This was after a certain consultant seconded by the UNDP, Dr Griffith Zabala, came up with the organisational structure that was adopted across the board.

“I must quite frankly indicate that the professional services of Dr Zabala for restructuring IEC were facilitated by the United Nations Development Programme and this was a legitimate assignment,” Ntšihlele said.]
“The structure of Dr Zabala came as a result of an intervention in the affairs of the operations of IEC to resolve the concerns we raised as employees in different categories of IEC,” he said.

“His structure had strong inbuilt checks and balances as a result of thorough consultations with us and the resultant consideration of our inputs into the whole scheme of things,” he said.
“I must state that there is a gazette authorising staff transitional arrangement.”

“We were consulted, we ventilated our views, took part in the deliberations which culminated in the structure being finalised, approved by (IEC) pursuant to its powers to employ staff on terms and conditions of employment it deems fit.”
Ntšihlele said they were accordingly informed of their new appointments which were dispatched to the relevant office for implementation and in the meantime “we continued to work under the structure” that was already there when Dr Zabala was engaged.

He said Dr Zabala addressed them as workers and told them that the restructuring of the organisation such as the IEC “required great introspection, circumspection, full consultation, advice, wisdom, and magnanimity from all stakeholders”.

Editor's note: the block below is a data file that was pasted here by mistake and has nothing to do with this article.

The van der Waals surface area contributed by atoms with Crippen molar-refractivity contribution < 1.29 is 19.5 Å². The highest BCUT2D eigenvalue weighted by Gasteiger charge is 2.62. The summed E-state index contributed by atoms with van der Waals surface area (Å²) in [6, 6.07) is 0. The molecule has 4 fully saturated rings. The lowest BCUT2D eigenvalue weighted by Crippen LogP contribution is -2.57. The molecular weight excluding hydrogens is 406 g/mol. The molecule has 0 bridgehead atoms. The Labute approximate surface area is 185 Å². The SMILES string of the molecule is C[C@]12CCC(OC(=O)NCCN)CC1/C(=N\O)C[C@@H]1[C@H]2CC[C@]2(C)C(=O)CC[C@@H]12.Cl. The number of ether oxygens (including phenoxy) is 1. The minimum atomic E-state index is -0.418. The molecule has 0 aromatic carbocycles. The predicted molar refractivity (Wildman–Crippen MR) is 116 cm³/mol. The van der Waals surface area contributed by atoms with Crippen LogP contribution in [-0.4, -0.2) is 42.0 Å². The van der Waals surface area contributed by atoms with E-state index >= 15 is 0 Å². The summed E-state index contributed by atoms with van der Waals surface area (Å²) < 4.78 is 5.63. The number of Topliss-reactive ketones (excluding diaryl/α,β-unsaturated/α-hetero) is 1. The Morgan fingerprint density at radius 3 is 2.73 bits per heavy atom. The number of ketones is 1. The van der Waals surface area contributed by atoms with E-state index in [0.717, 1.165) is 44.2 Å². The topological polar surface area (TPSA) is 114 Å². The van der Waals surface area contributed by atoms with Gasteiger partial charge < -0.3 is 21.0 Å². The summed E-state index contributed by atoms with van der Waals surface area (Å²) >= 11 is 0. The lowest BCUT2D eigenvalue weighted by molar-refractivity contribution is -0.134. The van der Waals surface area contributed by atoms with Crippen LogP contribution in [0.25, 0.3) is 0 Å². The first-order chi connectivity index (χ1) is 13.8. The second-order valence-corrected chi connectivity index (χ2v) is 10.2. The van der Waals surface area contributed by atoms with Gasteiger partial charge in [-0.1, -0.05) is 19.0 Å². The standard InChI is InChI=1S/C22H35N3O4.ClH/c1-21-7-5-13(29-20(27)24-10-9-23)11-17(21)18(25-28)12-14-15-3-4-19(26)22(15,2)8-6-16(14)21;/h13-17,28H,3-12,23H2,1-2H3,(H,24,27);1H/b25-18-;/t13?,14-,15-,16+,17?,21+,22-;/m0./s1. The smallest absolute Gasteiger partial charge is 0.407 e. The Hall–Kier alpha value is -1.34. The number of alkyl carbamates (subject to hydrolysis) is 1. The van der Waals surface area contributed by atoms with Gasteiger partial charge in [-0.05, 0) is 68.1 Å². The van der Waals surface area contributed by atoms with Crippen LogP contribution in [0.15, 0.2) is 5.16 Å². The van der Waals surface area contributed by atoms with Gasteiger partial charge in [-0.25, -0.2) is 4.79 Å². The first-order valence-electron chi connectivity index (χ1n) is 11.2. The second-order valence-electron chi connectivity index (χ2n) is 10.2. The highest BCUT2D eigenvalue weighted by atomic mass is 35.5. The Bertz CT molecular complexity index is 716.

Ntšihlele said at the time the structure suggested by Dr Zabala was approved, the Director of Elections was Mphasa Mokhochane and “he accordingly endorsed our employment into promoted positions”.

When the IEC management changed with Dr Letholetseng Ntsike at the helm, she “stalled the operationalisation of the Zabala structure to such an extent that it deprived us of salaries due to us pursuant to our letters of appointment”.
“The standing position is that they decided not to pay us due salaries without consulting with us individually and as collective workforce.”

Ntšihlele told the court that they were informally told by the district managers “that there is a new structure that supersedes the structure of Dr Zabala”.
“In their understanding the position they had taken is irreversible,” he said.

He said they engaged Dr Ntsike in dialogue through a series of letters but she never responded to their grievances.
“We explored the diplomatic ways to address the matter because IEC as an institution stands to suffer in its image and integrity each time an accusation of incompetence and inept handling of the sensitive matters is made about its management and administration,” he said.

“The mainstay of our complaint was that we were never consulted about the new organisational structure and that the new structure was a breeding ground for disorder in the commission for reasons we identified.”

Senate Sekotlo